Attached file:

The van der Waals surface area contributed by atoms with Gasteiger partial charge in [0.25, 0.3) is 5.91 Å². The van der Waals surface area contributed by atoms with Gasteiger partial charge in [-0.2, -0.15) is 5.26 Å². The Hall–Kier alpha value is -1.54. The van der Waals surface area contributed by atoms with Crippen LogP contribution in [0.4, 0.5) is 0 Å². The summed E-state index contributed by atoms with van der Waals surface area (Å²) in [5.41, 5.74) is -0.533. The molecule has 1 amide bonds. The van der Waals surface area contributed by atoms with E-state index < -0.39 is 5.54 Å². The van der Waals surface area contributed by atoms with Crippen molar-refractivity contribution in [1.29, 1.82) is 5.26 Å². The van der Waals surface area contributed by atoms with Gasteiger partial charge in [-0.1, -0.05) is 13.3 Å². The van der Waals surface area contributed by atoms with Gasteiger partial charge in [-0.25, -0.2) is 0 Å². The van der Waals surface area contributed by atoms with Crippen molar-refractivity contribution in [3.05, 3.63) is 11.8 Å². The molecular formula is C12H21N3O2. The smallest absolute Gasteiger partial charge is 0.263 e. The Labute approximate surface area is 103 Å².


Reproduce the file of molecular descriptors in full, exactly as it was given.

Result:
The van der Waals surface area contributed by atoms with Gasteiger partial charge in [0.25, 0.3) is 5.91 Å². The van der Waals surface area contributed by atoms with Gasteiger partial charge in [-0.2, -0.15) is 5.26 Å². The Hall–Kier alpha value is -1.54. The van der Waals surface area contributed by atoms with Crippen LogP contribution in [0.4, 0.5) is 0 Å². The summed E-state index contributed by atoms with van der Waals surface area (Å²) in [5.41, 5.74) is -0.533. The molecule has 1 amide bonds. The van der Waals surface area contributed by atoms with E-state index < -0.39 is 5.54 Å². The van der Waals surface area contributed by atoms with Crippen molar-refractivity contribution in [1.29, 1.82) is 5.26 Å². The van der Waals surface area contributed by atoms with Gasteiger partial charge in [-0.1, -0.05) is 13.3 Å². The van der Waals surface area contributed by atoms with Gasteiger partial charge in [-0.25, -0.2) is 0 Å². The van der Waals surface area contributed by atoms with Crippen molar-refractivity contribution in [3.05, 3.63) is 11.8 Å². The molecular formula is C12H21N3O2. The smallest absolute Gasteiger partial charge is 0.263 e. The Labute approximate surface area is 103 Å².